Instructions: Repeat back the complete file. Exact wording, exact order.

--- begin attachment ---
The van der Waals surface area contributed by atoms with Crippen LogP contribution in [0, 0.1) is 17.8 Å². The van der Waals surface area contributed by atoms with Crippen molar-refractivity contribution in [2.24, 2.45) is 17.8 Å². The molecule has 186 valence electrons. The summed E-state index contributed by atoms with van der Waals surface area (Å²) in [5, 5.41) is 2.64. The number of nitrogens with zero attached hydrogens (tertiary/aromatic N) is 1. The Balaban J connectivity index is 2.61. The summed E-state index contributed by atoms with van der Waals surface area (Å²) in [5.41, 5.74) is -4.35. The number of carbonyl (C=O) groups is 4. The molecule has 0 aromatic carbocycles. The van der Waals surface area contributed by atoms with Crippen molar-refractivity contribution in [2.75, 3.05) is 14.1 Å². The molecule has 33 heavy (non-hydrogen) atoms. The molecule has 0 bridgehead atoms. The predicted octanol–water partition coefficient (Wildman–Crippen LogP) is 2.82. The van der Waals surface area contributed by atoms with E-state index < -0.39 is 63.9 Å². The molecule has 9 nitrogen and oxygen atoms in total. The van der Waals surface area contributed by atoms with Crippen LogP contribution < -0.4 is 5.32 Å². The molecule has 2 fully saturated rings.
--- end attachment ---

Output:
The van der Waals surface area contributed by atoms with Crippen LogP contribution in [0, 0.1) is 17.8 Å². The van der Waals surface area contributed by atoms with Crippen molar-refractivity contribution in [2.24, 2.45) is 17.8 Å². The molecule has 186 valence electrons. The summed E-state index contributed by atoms with van der Waals surface area (Å²) in [5, 5.41) is 2.64. The number of nitrogens with zero attached hydrogens (tertiary/aromatic N) is 1. The Balaban J connectivity index is 2.61. The summed E-state index contributed by atoms with van der Waals surface area (Å²) in [5.41, 5.74) is -4.35. The number of carbonyl (C=O) groups is 4. The molecule has 0 aromatic carbocycles. The van der Waals surface area contributed by atoms with Crippen molar-refractivity contribution in [2.75, 3.05) is 14.1 Å². The molecule has 33 heavy (non-hydrogen) atoms. The molecule has 0 bridgehead atoms. The predicted octanol–water partition coefficient (Wildman–Crippen LogP) is 2.82. The van der Waals surface area contributed by atoms with E-state index < -0.39 is 63.9 Å². The molecule has 9 nitrogen and oxygen atoms in total. The van der Waals surface area contributed by atoms with Crippen LogP contribution < -0.4 is 5.32 Å². The molecule has 2 fully saturated rings.